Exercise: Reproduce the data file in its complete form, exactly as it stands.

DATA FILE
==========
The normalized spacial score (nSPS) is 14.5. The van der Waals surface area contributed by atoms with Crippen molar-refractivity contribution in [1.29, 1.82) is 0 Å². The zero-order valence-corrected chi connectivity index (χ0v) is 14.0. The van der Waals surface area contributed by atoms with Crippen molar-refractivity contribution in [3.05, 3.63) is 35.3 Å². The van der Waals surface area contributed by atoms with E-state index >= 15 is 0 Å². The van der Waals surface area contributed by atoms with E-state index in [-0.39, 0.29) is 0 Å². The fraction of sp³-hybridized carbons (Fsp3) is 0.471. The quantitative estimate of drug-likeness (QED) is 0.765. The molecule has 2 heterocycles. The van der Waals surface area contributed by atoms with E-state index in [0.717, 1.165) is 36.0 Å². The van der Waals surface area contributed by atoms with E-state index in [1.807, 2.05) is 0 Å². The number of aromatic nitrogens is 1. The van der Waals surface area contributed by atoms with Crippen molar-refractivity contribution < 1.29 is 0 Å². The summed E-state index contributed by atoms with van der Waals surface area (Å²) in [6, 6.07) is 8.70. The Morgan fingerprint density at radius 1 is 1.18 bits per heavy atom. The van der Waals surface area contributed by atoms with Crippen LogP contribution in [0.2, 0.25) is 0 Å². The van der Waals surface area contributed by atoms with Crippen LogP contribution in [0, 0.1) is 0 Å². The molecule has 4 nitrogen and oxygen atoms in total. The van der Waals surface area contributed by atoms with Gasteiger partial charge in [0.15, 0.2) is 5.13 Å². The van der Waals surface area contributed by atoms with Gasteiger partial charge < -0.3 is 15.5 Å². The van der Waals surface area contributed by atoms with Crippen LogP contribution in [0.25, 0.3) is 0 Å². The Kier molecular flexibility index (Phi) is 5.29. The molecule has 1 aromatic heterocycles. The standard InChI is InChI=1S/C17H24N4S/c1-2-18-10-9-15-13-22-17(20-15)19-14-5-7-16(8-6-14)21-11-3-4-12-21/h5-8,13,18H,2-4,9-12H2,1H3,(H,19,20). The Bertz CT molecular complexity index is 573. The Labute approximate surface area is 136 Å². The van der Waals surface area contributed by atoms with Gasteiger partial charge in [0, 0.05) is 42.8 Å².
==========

The normalized spacial score (nSPS) is 14.5. The van der Waals surface area contributed by atoms with Crippen molar-refractivity contribution in [1.29, 1.82) is 0 Å². The zero-order valence-corrected chi connectivity index (χ0v) is 14.0. The van der Waals surface area contributed by atoms with Crippen molar-refractivity contribution in [3.05, 3.63) is 35.3 Å². The van der Waals surface area contributed by atoms with E-state index >= 15 is 0 Å². The van der Waals surface area contributed by atoms with E-state index in [-0.39, 0.29) is 0 Å². The fraction of sp³-hybridized carbons (Fsp3) is 0.471. The quantitative estimate of drug-likeness (QED) is 0.765. The molecule has 2 heterocycles. The van der Waals surface area contributed by atoms with E-state index in [0.717, 1.165) is 36.0 Å². The van der Waals surface area contributed by atoms with E-state index in [1.807, 2.05) is 0 Å². The number of aromatic nitrogens is 1. The van der Waals surface area contributed by atoms with Crippen molar-refractivity contribution < 1.29 is 0 Å². The summed E-state index contributed by atoms with van der Waals surface area (Å²) in [6, 6.07) is 8.70. The Morgan fingerprint density at radius 1 is 1.18 bits per heavy atom. The van der Waals surface area contributed by atoms with Crippen LogP contribution in [0.2, 0.25) is 0 Å². The van der Waals surface area contributed by atoms with Crippen LogP contribution in [0, 0.1) is 0 Å². The molecule has 4 nitrogen and oxygen atoms in total. The van der Waals surface area contributed by atoms with Gasteiger partial charge in [0.15, 0.2) is 5.13 Å². The van der Waals surface area contributed by atoms with Gasteiger partial charge < -0.3 is 15.5 Å². The van der Waals surface area contributed by atoms with Crippen LogP contribution in [0.25, 0.3) is 0 Å². The Kier molecular flexibility index (Phi) is 5.29. The molecule has 1 aromatic heterocycles. The standard InChI is InChI=1S/C17H24N4S/c1-2-18-10-9-15-13-22-17(20-15)19-14-5-7-16(8-6-14)21-11-3-4-12-21/h5-8,13,18H,2-4,9-12H2,1H3,(H,19,20). The Bertz CT molecular complexity index is 573. The Labute approximate surface area is 136 Å². The van der Waals surface area contributed by atoms with Gasteiger partial charge in [0, 0.05) is 42.8 Å².